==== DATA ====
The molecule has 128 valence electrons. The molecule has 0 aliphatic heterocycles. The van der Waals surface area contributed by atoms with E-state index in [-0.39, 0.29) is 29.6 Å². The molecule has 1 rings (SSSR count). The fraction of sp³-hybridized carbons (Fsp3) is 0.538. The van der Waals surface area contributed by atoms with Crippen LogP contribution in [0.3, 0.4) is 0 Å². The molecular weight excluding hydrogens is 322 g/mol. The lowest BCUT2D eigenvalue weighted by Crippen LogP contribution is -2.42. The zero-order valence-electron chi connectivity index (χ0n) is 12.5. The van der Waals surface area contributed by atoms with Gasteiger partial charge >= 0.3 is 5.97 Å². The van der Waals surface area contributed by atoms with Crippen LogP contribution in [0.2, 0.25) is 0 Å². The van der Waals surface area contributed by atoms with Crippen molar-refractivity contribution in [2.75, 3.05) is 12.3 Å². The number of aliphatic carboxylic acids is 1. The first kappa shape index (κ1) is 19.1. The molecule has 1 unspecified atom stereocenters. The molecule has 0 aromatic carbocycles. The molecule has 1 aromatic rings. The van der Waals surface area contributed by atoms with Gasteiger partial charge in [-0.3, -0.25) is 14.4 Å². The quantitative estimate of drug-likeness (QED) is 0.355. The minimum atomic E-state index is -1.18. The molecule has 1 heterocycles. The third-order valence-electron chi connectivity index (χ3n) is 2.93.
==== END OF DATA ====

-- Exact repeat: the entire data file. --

The molecule has 128 valence electrons. The molecule has 0 aliphatic heterocycles. The van der Waals surface area contributed by atoms with E-state index in [-0.39, 0.29) is 29.6 Å². The molecule has 1 rings (SSSR count). The fraction of sp³-hybridized carbons (Fsp3) is 0.538. The van der Waals surface area contributed by atoms with Crippen LogP contribution in [0.3, 0.4) is 0 Å². The molecular weight excluding hydrogens is 322 g/mol. The lowest BCUT2D eigenvalue weighted by Crippen LogP contribution is -2.42. The zero-order valence-electron chi connectivity index (χ0n) is 12.5. The van der Waals surface area contributed by atoms with Gasteiger partial charge >= 0.3 is 5.97 Å². The van der Waals surface area contributed by atoms with Crippen LogP contribution in [0.2, 0.25) is 0 Å². The van der Waals surface area contributed by atoms with Crippen molar-refractivity contribution in [2.75, 3.05) is 12.3 Å². The number of aliphatic carboxylic acids is 1. The first kappa shape index (κ1) is 19.1. The molecule has 1 unspecified atom stereocenters. The molecule has 0 aromatic carbocycles. The molecule has 1 aromatic rings. The van der Waals surface area contributed by atoms with Gasteiger partial charge in [-0.3, -0.25) is 14.4 Å². The quantitative estimate of drug-likeness (QED) is 0.355. The minimum atomic E-state index is -1.18. The molecule has 1 heterocycles. The third-order valence-electron chi connectivity index (χ3n) is 2.93.